What is language?

What is language?

Debates on language are often debates about metaphysics

Samuel Wright

Samuel Wright

Assistant Professor, School of Arts and Sciences

‘Hills,’ M.B. Wright
How should we answer this large question, ‘What is language?’ We might begin by saying that language is simply an instrument. It is what we use to convey our emotions, experiences, and points of view. 

Of course, in order for language to function as an instrument we must agree to the meanings transmitted by language in the first place. The idea that language contains meaning may be so obvious, however, that it is hardly worth mentioning. We can just take it for granted. Yet, the idea that language contains meaning suggests that language contains other things as well. 

Though not often discussed, language also contains a metaphysics—a theory of reality. For example, consider the simple sentence: “I love ice cream.” Does this mean that I take ice cream to be a ‘real’ object? What if I said the same thing about unicorns? Am I saying that unicorns are ‘real’ in the same way as ice cream? 

Other examples are equally fascinating. Consider the sentence, “I see a blue flower.” On the basis of this sentence, we could argue that the ‘blue flower’ is something independent of my own mind. And, that the color ‘blue’ and the ‘flower’ stand in a certain relation to each other that allows me to see them together. We might also argue that the flower I see in front of me is a particular instance of a universal I call ‘flower-ness.’ Does this mean that the universal ‘flower-ness’ is real just like my ice cream?

In many philosophical traditions of India, debates about language were often debates about metaphysics. Buddhists, for example, argued that universals like ‘flower-ness’ do not exist; and, more radically, that language cannot reach reality. Language plays many tricks on us. How does language convey meaning if it cannot reach reality? In this case, the function of a word is to exclude. For example, the word ‘flower’ does not point to a thing in the world we call a flower; instead, the word ‘flower’ means everything that cannot be called a flower.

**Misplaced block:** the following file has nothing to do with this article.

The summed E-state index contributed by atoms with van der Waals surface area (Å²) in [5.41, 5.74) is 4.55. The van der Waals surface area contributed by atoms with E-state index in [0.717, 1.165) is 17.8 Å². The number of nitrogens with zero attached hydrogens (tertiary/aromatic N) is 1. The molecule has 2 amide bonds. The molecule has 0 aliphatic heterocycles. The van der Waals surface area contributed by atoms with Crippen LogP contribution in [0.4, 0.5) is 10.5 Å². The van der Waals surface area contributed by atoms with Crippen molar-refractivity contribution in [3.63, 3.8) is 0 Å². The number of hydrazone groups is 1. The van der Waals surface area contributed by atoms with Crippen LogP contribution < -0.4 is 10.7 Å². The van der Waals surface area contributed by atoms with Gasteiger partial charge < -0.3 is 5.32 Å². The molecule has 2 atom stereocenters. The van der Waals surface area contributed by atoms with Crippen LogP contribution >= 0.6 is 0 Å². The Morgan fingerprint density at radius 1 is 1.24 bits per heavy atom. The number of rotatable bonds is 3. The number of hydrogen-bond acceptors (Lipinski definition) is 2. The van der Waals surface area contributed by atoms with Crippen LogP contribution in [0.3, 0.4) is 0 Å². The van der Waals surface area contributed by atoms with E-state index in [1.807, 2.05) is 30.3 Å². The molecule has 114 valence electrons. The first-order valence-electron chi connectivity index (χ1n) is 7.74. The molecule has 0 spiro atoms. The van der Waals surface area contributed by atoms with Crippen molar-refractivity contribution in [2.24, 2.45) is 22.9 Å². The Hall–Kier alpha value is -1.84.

Yet, even if we can agree that language contains a metaphysics (or competing metaphysics) we are still left with the question we began with: ‘What is language?’ At Ahmedabad University this question is especially important because a new major in the School of Arts and Sciences is Philosophy, History and Languages (PHL)

Others have asked this same ‘What is?’ question about philosophy and history. Answers I like are that philosophy is the activity of creating concepts and that history is an unending dialogue between the present and the past. 

What, then, is language? Language is the exploration of the boundaries between reality, thought, and meaning. Of course, this is only one possible answer. But, when combined with philosophy and history, it opens up a unique space for interdisciplinary studies in the humanities.

Author's Profile

Samuel Wright

Assistant Professor, School of Arts and Sciences

Samuel Wright is assistant professor in the Division of Humanities and Languages in the School of Arts and Sciences at Ahmedabad University. His research explores connections between philosophy and history in precolonial South Asia. He teaches courses on humanistic inquiry, historical methodology, and philology.


Philosophy, Metaphysics, Languages and Humanities

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